Davis and Wolter examine Choctaw legend of Shampe, a wild man figure similar to wild men legends found the world over. Shampe is an ogre-like monster with an overpowering odor, and Wolter suggests that this is a memory of Gigantopithecus crossing the Bering Strait land bridge to take up residence in the Louisiana swamps. Wolter cites only one form of the legend, calling it a hairy, ape-like creature, but the oral tradition isn’t as cut and dried. Other stories say it is hairless and resembles an overlarge human who whistles as he walks. Choctaw oral stories claim, contra what we hear here, that the Shampes have all migrated back to the Western United States. According to dictionaries, the creature’s terminal vowel is pronounced, but Wolter and his friends do not pronounce it. Fun to be able to pick and choose only the parts of stories that help your ratings.
Wolter then prepares to spend a night alone in the swamp hunting for the monster.
In the fourth segment, Wolter goes out into the swamp. As with America’s Lost Vikings earlier this year, this episode follows the template of devoting the last third of the show to watching the middle-aged hosts tramp about outside enacting he-men wilderness fantasies. Wolter declines to use a live pig as bait because “it doesn’t seem right” to chain it up in a swamp to be attacked. Instead, he uses a side of pork. In a staged interaction with a cryptozoologist, Wolter refuses a gun, saying that he isn’t there to kill the monster. The rest of the segment is Wolter’s video diary of sitting in the swamp while nothing happens. If you thought regular-flavor scripted Wolter was bad, stream-of-consciousness Wolter looking like a reject from a found-footage Blair Witch Project rip-off is beyond boring. At least when Josh Gates used to do this on Destination Truth, he had the good sense to crack some jokes. Instead, we get footage of Wolter claiming to get a whiff of a bad odor and, panicking, shooting a flare gun into the sunrise to signal cryptozoologist Ken Gerhard to join him. You will likely recognize Gerhard from the many shows he’s hosted or appeared on across the cable television fever swamp, including the History Channel’s Missing in Alaska and the Travel Channel’s Legend Hunters. Cable TV is a small world of a very few faces repeating bullshit endlessly, like a more verbal human centipede.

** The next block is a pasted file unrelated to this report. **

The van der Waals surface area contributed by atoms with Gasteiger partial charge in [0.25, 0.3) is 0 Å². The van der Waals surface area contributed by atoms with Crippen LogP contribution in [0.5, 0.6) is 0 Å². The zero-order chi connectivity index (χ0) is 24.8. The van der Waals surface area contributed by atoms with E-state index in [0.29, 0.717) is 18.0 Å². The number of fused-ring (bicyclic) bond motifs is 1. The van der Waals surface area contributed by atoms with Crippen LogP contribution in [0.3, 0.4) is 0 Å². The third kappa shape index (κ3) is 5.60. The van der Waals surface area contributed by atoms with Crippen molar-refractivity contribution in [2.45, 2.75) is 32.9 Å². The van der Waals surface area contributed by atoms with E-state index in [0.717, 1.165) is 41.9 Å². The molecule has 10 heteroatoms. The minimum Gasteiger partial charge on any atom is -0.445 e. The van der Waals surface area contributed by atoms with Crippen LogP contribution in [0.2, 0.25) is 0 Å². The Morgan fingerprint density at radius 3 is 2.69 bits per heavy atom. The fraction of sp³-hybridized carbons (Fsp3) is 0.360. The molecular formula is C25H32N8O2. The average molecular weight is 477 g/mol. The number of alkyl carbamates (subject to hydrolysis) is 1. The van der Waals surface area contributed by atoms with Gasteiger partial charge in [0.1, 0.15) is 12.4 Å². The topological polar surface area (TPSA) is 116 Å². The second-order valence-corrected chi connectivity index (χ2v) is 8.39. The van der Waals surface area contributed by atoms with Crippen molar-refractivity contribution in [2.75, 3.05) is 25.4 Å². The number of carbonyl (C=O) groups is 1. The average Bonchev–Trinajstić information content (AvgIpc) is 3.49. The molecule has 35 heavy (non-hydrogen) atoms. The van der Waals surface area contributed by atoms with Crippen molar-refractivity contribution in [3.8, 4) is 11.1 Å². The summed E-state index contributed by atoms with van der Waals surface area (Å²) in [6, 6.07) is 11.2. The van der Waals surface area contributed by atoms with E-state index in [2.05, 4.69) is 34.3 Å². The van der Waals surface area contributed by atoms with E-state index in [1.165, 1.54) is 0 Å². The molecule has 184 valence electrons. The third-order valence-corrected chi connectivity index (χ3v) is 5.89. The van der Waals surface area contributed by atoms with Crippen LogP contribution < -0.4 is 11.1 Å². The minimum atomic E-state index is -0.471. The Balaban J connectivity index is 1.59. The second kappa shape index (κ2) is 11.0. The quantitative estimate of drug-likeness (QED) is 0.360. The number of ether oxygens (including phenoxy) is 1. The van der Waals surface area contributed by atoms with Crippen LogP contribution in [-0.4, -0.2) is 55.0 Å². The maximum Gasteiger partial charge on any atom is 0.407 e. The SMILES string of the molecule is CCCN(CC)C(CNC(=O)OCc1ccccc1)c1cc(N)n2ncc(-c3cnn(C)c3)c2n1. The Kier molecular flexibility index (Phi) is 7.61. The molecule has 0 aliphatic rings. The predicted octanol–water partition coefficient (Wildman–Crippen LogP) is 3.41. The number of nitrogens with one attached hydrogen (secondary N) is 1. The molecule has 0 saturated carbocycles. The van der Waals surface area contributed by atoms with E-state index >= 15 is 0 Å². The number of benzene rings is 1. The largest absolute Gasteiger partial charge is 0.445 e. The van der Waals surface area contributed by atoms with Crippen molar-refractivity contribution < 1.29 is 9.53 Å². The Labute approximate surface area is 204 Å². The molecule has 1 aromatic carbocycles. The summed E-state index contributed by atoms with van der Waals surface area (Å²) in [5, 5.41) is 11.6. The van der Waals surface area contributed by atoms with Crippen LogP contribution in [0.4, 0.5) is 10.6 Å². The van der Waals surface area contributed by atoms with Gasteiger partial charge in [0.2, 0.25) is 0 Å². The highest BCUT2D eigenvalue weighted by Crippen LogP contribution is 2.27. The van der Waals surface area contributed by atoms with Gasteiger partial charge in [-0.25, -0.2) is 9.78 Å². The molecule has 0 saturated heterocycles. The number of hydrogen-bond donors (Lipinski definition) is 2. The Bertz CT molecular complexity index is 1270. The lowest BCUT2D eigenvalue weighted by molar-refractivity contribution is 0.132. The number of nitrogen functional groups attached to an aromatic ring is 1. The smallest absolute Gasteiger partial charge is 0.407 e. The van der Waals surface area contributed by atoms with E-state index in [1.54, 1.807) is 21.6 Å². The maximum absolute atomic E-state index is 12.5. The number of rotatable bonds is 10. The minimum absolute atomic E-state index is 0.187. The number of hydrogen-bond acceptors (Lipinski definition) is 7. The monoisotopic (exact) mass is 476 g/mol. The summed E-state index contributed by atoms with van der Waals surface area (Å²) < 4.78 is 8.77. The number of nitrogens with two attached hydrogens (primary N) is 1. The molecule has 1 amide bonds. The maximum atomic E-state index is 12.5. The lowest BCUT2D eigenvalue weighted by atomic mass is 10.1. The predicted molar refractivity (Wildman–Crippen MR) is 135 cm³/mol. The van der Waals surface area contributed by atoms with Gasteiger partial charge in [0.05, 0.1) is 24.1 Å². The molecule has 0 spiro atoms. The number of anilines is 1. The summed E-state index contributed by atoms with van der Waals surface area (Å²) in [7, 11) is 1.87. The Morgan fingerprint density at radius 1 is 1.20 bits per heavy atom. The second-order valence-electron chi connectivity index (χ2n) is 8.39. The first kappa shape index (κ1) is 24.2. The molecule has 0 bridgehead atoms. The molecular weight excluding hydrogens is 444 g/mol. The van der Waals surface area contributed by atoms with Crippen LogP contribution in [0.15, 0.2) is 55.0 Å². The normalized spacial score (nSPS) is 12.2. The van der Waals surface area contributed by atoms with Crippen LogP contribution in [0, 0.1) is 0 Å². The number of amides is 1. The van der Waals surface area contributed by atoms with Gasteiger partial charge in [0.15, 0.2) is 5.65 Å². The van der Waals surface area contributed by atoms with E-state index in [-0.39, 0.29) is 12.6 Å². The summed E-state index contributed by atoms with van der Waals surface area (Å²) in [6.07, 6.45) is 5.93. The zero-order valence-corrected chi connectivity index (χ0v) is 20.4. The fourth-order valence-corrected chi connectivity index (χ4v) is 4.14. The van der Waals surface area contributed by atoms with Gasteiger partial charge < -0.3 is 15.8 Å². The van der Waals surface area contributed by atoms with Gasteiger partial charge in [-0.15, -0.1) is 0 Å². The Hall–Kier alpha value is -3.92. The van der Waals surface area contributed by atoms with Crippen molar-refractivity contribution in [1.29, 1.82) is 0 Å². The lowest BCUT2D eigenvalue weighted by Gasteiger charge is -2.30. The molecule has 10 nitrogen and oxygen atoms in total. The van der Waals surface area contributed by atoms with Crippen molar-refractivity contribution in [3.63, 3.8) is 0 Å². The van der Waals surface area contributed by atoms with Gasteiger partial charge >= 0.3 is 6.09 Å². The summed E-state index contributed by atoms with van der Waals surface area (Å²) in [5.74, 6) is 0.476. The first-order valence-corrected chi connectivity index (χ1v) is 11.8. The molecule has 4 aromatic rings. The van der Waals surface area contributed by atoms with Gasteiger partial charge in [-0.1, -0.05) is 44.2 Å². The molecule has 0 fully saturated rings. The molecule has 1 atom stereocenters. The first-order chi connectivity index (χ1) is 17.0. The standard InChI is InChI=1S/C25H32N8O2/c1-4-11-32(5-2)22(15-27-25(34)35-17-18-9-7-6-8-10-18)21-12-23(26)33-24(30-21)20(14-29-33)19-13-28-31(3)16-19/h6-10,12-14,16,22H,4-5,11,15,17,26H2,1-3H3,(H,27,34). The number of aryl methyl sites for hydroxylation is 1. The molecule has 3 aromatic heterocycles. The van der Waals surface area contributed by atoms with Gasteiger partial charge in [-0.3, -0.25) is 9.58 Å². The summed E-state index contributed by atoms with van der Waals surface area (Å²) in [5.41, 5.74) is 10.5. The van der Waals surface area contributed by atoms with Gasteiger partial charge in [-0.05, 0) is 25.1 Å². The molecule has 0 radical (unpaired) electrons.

In the fifth segment, Wolter tells Gerhard that he discovered—you guessed it—swamp gas! Yes, the infamous foul-smelling swamp gas is the origin of the claim that the Honey Island Swamp Monster stinks. Wolter suggests that this discovery does not disprove the existence of the creature but admits to having found no evidence for its reality.
As the show grinds pointlessly to a halt, Wolter hears from Dana Holyfield that she still believes the creature is real. Wolter claims that “researchers around the world are closer than ever to finding the truth” about Bigfoot and his cousins. Giving up his quest after a single night, Wolter shares a bowl of swamp gas chili with Holyfield, and Wolter laments that he has once again failed to find what he was looking for. He says that he is “satisfied” that swamp gas explains most sightings but is “open” to the idea that giant apes exist in the bayous of Louisiana.
I am an author and researcher focusing on pop culture, science, and history. Bylines: New Republic, Esquire, Slate, etc. There's more about me in the About Jason tab.